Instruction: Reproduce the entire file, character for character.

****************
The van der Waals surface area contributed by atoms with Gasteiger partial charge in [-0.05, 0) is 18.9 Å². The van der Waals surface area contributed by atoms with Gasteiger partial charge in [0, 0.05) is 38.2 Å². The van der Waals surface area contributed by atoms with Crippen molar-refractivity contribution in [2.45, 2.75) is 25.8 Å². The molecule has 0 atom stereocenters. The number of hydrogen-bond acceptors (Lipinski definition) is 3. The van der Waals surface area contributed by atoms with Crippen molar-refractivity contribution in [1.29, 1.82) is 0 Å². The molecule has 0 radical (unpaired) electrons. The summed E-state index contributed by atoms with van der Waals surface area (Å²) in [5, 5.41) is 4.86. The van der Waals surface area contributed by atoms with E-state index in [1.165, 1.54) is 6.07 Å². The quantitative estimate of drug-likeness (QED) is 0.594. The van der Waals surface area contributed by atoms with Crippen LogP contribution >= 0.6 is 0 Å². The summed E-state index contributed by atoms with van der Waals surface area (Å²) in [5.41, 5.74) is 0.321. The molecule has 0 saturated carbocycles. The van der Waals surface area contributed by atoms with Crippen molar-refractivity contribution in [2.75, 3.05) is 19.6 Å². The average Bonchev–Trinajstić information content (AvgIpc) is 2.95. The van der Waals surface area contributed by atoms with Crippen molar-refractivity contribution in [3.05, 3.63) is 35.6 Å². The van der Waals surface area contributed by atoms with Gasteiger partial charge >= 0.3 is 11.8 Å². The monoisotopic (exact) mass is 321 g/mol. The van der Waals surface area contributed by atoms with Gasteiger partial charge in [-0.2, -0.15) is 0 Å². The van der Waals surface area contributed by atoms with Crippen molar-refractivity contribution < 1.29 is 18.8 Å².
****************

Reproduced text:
The van der Waals surface area contributed by atoms with Gasteiger partial charge in [-0.05, 0) is 18.9 Å². The van der Waals surface area contributed by atoms with Gasteiger partial charge in [0, 0.05) is 38.2 Å². The van der Waals surface area contributed by atoms with Crippen molar-refractivity contribution in [2.45, 2.75) is 25.8 Å². The molecule has 0 atom stereocenters. The number of hydrogen-bond acceptors (Lipinski definition) is 3. The van der Waals surface area contributed by atoms with Crippen molar-refractivity contribution in [1.29, 1.82) is 0 Å². The molecule has 0 radical (unpaired) electrons. The summed E-state index contributed by atoms with van der Waals surface area (Å²) in [5, 5.41) is 4.86. The van der Waals surface area contributed by atoms with E-state index in [1.165, 1.54) is 6.07 Å². The quantitative estimate of drug-likeness (QED) is 0.594. The van der Waals surface area contributed by atoms with Crippen LogP contribution >= 0.6 is 0 Å². The summed E-state index contributed by atoms with van der Waals surface area (Å²) in [5.41, 5.74) is 0.321. The molecule has 0 saturated carbocycles. The van der Waals surface area contributed by atoms with Crippen molar-refractivity contribution in [2.75, 3.05) is 19.6 Å². The average Bonchev–Trinajstić information content (AvgIpc) is 2.95. The van der Waals surface area contributed by atoms with Crippen molar-refractivity contribution in [3.05, 3.63) is 35.6 Å². The van der Waals surface area contributed by atoms with Gasteiger partial charge >= 0.3 is 11.8 Å². The monoisotopic (exact) mass is 321 g/mol. The van der Waals surface area contributed by atoms with Gasteiger partial charge in [-0.2, -0.15) is 0 Å². The van der Waals surface area contributed by atoms with Crippen molar-refractivity contribution < 1.29 is 18.8 Å².